School Continues to Use Second Life as Teaching Aid

While the hubbub over the virtual world Second Life has ebbed considerably in the last few years, the community is still active and one school in particular continues to leverage Second Life as an aid to its students and faculty.

Indiana University of Pennsylvania (IUP) features a slate of properties in Second Life, including Comm Media Island, which serves as a “blank slate” for students to develop projects in, and Crimson Island, a destination used for both classroom instruction and to orientate new users.

IUP’s latest property is called Archaeology Island, and, as you might imagine, it centers on archaeology, featuring four areas—a Mayan pyramid, a Native American village, an underwater Lake Ontario shipwreck and a dig site located in Cyprus—for visitors to explore. All sites are modeled on data collected by IUP students and faculty who worked at the actual locations.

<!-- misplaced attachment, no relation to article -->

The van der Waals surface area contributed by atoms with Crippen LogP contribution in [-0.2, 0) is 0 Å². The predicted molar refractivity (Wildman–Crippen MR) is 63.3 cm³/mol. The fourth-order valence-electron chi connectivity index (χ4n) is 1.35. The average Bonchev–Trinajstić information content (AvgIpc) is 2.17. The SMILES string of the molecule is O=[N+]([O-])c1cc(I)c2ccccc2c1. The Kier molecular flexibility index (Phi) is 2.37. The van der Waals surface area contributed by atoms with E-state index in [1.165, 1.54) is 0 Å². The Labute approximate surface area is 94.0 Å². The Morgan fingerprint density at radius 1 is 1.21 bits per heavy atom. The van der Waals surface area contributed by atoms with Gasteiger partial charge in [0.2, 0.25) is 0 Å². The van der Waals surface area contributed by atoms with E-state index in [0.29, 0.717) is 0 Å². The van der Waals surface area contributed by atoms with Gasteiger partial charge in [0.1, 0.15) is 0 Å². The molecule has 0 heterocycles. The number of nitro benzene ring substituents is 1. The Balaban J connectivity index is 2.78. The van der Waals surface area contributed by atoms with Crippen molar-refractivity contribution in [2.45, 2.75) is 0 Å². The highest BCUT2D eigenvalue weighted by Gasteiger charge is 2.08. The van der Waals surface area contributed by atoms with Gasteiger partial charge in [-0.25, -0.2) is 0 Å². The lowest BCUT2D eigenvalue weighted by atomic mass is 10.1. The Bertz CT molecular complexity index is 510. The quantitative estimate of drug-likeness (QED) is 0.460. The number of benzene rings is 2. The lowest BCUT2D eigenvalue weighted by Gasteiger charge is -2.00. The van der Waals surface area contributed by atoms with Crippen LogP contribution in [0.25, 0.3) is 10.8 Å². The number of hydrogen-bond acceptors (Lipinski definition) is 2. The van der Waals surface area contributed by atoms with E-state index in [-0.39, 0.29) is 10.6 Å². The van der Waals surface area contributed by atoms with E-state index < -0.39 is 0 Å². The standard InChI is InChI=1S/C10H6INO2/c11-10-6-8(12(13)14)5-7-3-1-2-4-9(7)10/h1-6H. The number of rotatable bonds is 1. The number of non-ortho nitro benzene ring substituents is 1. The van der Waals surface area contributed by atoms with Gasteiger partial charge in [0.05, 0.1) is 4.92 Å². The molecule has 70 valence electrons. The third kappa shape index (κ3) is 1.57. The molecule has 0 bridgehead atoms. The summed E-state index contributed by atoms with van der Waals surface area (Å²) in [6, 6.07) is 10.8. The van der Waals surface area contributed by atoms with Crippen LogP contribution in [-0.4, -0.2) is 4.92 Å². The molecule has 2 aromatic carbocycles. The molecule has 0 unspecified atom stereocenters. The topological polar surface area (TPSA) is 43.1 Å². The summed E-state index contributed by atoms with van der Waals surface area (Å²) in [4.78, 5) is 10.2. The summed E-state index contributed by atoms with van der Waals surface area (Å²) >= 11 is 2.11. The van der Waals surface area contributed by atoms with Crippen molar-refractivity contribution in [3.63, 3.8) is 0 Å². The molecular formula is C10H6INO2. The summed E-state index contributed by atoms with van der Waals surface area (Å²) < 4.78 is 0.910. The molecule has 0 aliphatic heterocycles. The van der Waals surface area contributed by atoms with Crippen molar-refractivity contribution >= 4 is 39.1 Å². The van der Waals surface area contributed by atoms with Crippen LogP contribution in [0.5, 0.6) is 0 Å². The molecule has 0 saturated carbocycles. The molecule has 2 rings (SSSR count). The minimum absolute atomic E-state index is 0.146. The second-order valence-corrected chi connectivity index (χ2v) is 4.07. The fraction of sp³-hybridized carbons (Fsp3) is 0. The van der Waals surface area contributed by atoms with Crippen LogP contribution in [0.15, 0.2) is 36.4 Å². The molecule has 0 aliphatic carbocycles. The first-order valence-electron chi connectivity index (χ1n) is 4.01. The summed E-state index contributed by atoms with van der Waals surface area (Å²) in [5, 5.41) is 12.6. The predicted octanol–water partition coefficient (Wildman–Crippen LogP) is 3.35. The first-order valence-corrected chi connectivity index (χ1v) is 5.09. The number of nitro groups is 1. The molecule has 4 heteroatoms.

IUP Associate Professor Beverly Chiarulli explained, “It’s kind of an interactive museum exhibit where we can show students and general Second Life participants about archaeology, about some of the things archaeologists do, and some of the ways we know about the past.”

It’s hoped that Archaeology Island will assist in “easing the learning curve” for students that have no prior experience digging or searching for ancient artifacts.

Chiarulli’s avatar, named Beverly Qunhua, is pictured at Archaeology Island ‘s Mayan pyramid in the accompanying photo.

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